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What kind of rigid foam insulation should I install over existing plaster walls before installing new sheetrock?

I have an older house with very little insulation and lots of cracks in the plaster. I would like to insulate by putting a layer of foam board over the plaster, and then covering the foam board with sheetrock. Are there any problems with doing this? I want to use a foam board that is green with no off-gasing.

Thank you,


Asked by Paul Smith
Posted Nov 11, 2012 9:05 PM ET


8 Answers

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Your "greener" foam is the EPS, or white bead board. Be sure to air seal the foam w/ tape/goo if you do go this way. I am not a pro, but I see no reason why you can't do as proposed. Screwing the sheet rock may be interesting, but doable. Is removing the plaster and insulating the walls viable instead?

Answered by John Klingel
Posted Nov 12, 2012 2:29 AM ET


From an environmental perspective, polyisocyanurate is usually the best choice. (Read this article to find out why.) It also has a high R-value per inch.

Your plan will work. You will need to purchase and install extenders for all of your electrical boxes, and you will need to remove all of your window and door casing, and build jamb extensions for your windows and doors before you re-install the casing.

Answered by Martin Holladay
Posted Nov 12, 2012 7:37 AM ET
Edited Nov 12, 2012 7:38 AM ET.


Dear Martin,

Thank you for your response. I have an additional question about vapor barriers. Is there a potential problem if I install Poli 1" foil faced insulation boards over existing plaster walls, and then cover the Poli board with sheetrock? Also, is there a fire hazard associated with installing the Poli boards?

Thank you,


Answered by Paul Smith
Posted Nov 12, 2012 11:55 AM ET


Q. "Is there a potential problem if I install Polyiso 1-inch foil faced insulation boards over existing plaster walls, and then cover the Polyiso board with sheetrock?"

A. No.

Q. "Is there a fire hazard associated with installing the Polyiso boards?"

A. No, as long as the polyiso is covered with a layer of drywall.

Answered by Martin Holladay
Posted Nov 12, 2012 11:59 AM ET


Maybe I'm missing something here, but I thought foil-faced Polyiso could be left exposed? Seems I've read on the Dow website somewhere that exposed foil-faced polyiso can be used as an ignition barrier...

Answered by Jeff Nelson
Posted Nov 12, 2012 8:55 PM ET


"THERMAX™ sheathing meets required fire performance and thermal insulation criteria.....THERMAX™ sheathing will not sustain fire without a separate flame source such as combustible building components. Fire tests have been conducted for acceptance of THERMAX™ sheathing in exposed applications." from http://msdssearch.dow.com/PublishedLiteratureDOWCOM/dh_02c8/0901b803802c...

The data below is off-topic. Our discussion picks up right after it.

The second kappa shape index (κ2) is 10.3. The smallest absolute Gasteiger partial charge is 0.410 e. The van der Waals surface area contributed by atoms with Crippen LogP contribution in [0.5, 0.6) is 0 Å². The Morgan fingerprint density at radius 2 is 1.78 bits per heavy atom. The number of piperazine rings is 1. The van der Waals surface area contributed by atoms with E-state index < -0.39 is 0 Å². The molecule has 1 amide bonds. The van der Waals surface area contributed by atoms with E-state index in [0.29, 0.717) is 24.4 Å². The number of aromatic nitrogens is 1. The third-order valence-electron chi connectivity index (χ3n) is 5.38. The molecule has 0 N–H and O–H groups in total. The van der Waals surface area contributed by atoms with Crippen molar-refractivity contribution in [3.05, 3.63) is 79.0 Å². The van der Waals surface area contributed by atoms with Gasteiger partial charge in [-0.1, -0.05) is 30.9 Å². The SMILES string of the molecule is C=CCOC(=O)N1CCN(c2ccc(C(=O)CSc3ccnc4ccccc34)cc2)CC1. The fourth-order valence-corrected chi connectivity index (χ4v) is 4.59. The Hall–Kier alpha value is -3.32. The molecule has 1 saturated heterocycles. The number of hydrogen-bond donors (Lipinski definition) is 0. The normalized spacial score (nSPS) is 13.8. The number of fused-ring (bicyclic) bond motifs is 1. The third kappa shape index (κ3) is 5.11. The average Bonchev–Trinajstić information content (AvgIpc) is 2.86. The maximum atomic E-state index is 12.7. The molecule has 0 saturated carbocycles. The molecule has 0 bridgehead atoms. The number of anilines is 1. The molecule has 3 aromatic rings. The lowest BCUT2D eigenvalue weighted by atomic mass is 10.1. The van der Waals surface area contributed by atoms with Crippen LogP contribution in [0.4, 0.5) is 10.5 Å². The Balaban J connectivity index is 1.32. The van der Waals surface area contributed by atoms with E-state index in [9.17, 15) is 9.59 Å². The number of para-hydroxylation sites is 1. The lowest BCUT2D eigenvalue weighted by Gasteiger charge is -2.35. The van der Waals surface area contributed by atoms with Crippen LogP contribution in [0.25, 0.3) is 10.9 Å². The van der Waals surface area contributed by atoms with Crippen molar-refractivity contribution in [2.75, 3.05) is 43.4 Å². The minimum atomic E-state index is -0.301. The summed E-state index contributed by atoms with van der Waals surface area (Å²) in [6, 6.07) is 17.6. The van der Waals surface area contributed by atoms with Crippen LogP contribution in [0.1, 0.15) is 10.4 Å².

But then "THERMAX™ products are combustible and when used in a building containing combustible materials, may contribute to the spread of fire."
from http://msdssearch.dow.com/PublishedLiteratureDOWCOM/dh_089d/0901b8038089...

WTH? I'd stick w/ Martin's advice.

Answered by John Klingel
Posted Nov 13, 2012 2:11 AM ET
Edited Nov 13, 2012 2:15 AM ET.


You are right that Thermax doesn't need an ignition barrier when installed in a crawl space or attic. But in most other cases, building codes require foam to be covered with a layer that is more stringent than an ignition barrier -- namely, a 15-minute thermal barrier.

Most building codes, including the International Residential Code (IRC), require foam insulation (including foam installed on the interior of basement walls) to be covered with a 15-minute thermal barrier. However, if the spray foam is located in a crawlspace or an attic “where entry is made only for service of utilities,” the code permits the installation of a less stringent covering: an ignition barrier rather than a 15-minute thermal barrier.

In sections R314.5.3 and R314.5.4, the IRC defines an ignition barrier as one of six permissible materials: 1 ½-inch-thick mineral fiber insulation; ¼-inch-thick wood structural panels (e.g., plywood); 3/8-inch particleboard; ¼-inch-thick hardboard; 3/8-inch-thick gypsum board; or corrosion-resistant steel having a base metal thickness of 0.016 inch. Presumably, code officials also permit the installation of thicker versions of any of the six listed materials.

Answered by Martin Holladay
Posted Nov 13, 2012 6:51 AM ET


Thanks Martin. As usual.
And, yes, John, like many huge corporations, Dow's website (and communication in general) seems contradictory!

PS- I like your ™

Answered by jeff nelson
Posted Nov 13, 2012 9:00 PM ET

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